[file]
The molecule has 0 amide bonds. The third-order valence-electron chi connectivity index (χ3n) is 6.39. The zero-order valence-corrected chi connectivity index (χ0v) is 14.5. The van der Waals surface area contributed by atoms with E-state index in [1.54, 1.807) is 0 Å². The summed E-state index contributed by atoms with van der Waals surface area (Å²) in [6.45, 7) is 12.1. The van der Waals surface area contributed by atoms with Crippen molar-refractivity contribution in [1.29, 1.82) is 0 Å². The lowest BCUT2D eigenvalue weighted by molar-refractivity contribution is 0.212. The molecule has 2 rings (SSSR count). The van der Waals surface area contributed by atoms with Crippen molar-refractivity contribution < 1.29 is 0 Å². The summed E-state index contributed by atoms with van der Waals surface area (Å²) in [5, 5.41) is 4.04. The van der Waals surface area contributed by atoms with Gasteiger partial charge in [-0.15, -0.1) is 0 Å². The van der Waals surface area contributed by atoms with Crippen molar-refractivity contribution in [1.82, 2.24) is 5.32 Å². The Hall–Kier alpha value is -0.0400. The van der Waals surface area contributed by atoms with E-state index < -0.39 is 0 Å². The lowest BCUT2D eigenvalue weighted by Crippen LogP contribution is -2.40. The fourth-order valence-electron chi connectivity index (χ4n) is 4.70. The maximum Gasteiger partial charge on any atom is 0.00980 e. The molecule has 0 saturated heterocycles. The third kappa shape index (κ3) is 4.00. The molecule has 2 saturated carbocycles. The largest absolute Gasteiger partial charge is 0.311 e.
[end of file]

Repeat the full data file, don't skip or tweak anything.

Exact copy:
The molecule has 0 amide bonds. The third-order valence-electron chi connectivity index (χ3n) is 6.39. The zero-order valence-corrected chi connectivity index (χ0v) is 14.5. The van der Waals surface area contributed by atoms with E-state index in [1.54, 1.807) is 0 Å². The summed E-state index contributed by atoms with van der Waals surface area (Å²) in [6.45, 7) is 12.1. The van der Waals surface area contributed by atoms with Crippen molar-refractivity contribution in [1.29, 1.82) is 0 Å². The lowest BCUT2D eigenvalue weighted by molar-refractivity contribution is 0.212. The molecule has 2 rings (SSSR count). The van der Waals surface area contributed by atoms with Crippen molar-refractivity contribution < 1.29 is 0 Å². The summed E-state index contributed by atoms with van der Waals surface area (Å²) in [5, 5.41) is 4.04. The van der Waals surface area contributed by atoms with Gasteiger partial charge in [-0.15, -0.1) is 0 Å². The van der Waals surface area contributed by atoms with Crippen molar-refractivity contribution in [1.82, 2.24) is 5.32 Å². The Hall–Kier alpha value is -0.0400. The van der Waals surface area contributed by atoms with E-state index < -0.39 is 0 Å². The lowest BCUT2D eigenvalue weighted by Crippen LogP contribution is -2.40. The fourth-order valence-electron chi connectivity index (χ4n) is 4.70. The maximum Gasteiger partial charge on any atom is 0.00980 e. The molecule has 0 saturated heterocycles. The third kappa shape index (κ3) is 4.00. The molecule has 2 saturated carbocycles. The largest absolute Gasteiger partial charge is 0.311 e.